When Kromanov died of a heart attack in 1984, Irena spent the next few years researching his life, finally publishing a book that honors his career and memory: Režsierius Grigoris Kromanovas 1995 (The Director Grigori Kromanov).

In the late eighties, Irena threw herself into working towards Lithuania’s independence from the Soviet Union. The Lithuanian independence movement, Sąjūdis, held its first Congress in October 1988. Irena recalled: “We weren’t walking on earth back then; we were flying on air. For the first time in decades, we could speak what we thought openly. Sąjūdis was a miracle.”

Even before Lithuania became independent, George Soros began organizing anti-Communist programs. He was a Hungarian Jew who, like Irena, had experienced the Holocaust as a child. Soros’ goal was to build a democratic society in post-Soviet countries. On October 5, 1990, the Open Society Fund of Lithuania was founded. The founders were idealists, artists, people inspired by Sąjūdis, who wanted to do something positive for society, but who did not want to be involved in politics. Irena noted that after the collapse of the Soviet Union, people distrusted politics.

In the 1990s, in the early years of Lithuania’s independence from the Soviet Union, Irena was integral to founding the Open Society Fund of Lithuania, initiated and funded by George Soros. She held various leadership roles within that organization from 1993 through 2005. Irena has stated that the goal of the Open Society Fund was to “once again create a democratic, free, cultured, and European nation.” To that end, she directed a publishing program that sought to reintegrate post-Soviet Lithuania into Western civilization by translating seminal works in the Humanities and Sciences into Lithuanian. In total, the Open Society Fund published 750 books.

Irena remembers: “The most intellectual people gathered around the Open Society Fund. George Soros trusted us to do the work to change our own society. He said that we knew where our wounds lay and where we hurt. We treated people who came to us looking for funding with respect. It was a departure from the old Soviet bureaucratic system.”

The Open Society Fund’s publishing program had a huge influence on the development of publishing in Lithuania during the post-Soviet years. The enormous success of the Vilnius Book Fair is a testimony to the work of the Open Society Fund.

Irena Veisaitė was a member of the Lithuanian National UNESCO committee, the committee for the 2009 Vilnius Cultural Capital program, and one of the founders of the Thomas Mann House in Nida, and a member of the curatorial committee from 2001 through 2011. From 1963 onwards, Irena became one of Lithuania’s most competent and intelligent theater critics. In her lifetime, she published over 200 scholarly articles in the fields of literature, theater, the Holocaust and 20th century Lithuanian and Jewish relations.

It is a testimony to the Irena’s love of culture and humanity, that having lost her entire family, and almost her own life, at the hands of the Nazis, she studied German literature and dedicated her professional life to teaching the great works of German literature. Because of the animosity between Russians and Germans after the War, in the postwar period, and during the Cold War, German was considered the language of the enemy. Again, standing up for her own principles, Irena placed herself in the crosshairs of a vengeful regime. But Irena said that she could not hate German culture because of the actions of the Nazis. She recognized that culture, language, the power of literature, was greater than any narrow-minded ideology.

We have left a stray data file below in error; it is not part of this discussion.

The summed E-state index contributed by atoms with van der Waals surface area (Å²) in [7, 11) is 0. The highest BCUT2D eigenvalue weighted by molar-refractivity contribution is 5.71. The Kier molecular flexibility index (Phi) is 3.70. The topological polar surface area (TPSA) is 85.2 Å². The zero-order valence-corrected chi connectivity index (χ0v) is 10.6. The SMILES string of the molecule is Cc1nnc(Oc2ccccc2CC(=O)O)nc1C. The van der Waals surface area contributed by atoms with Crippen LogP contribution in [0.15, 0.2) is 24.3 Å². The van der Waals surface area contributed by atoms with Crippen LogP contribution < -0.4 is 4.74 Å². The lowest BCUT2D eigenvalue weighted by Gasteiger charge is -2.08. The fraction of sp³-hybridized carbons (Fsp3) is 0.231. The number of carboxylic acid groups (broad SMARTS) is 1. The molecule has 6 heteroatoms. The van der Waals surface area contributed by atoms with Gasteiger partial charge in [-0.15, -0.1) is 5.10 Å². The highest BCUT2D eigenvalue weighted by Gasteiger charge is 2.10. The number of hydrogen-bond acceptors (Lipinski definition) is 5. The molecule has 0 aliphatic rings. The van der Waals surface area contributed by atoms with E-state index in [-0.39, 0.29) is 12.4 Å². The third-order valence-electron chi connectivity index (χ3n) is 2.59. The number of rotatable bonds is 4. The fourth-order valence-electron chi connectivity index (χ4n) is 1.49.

On June 23, 2020, the German government honored Irena Veisaitė with the German Order of Merit Grand Cross for a lifelong commitment to tolerance and for sharing German culture with the world. The award was presented by German Ambassador Matthias Sonn in a ceremony attended by all her family, dearest friends and colleagues. It was a moment that culminated all her life’s work and recognized the powerful influence for good that she had on so many people.

During her lifetime, Irena Veisaitė was honored with several important medals: The Cross of the Officer of the Order of Gediminas, 1995; The Goethe Medal for lifetime commitment to a lifetime of cultural exchange between Germany and Lithuania, and for civic courage, 2012; Award for Culture and Art from the Lithuanian Government, 2015; Grand Cross of the Commander of the Order of Merit for Lithuania, 2018; Foundation of Nations, Cultures, Arts, in the Seinai Border Region, 2019, and finally the German Order of Merit Grand Cross, 2020.                   

Irena pulled people together with a shared vision. I experienced this working together with her to publish the poetry and diary of Matilda Olkinaitė. I came into Irena’s life rather late, just three years ago, when I came to Irena’s apartment to ask her to show me the diary and notebook of poems of Matilda Olkinaitė. After I heard the poems and excerpts from Matilda’s diary performed in a community theater production in Rokiškis, I was determined to publish Matilda’s poetry and diary in Lithuanian and in English translation. Irena and I shared a vision that Matilda’s voice, which had been brutally silenced, would be heard by the world.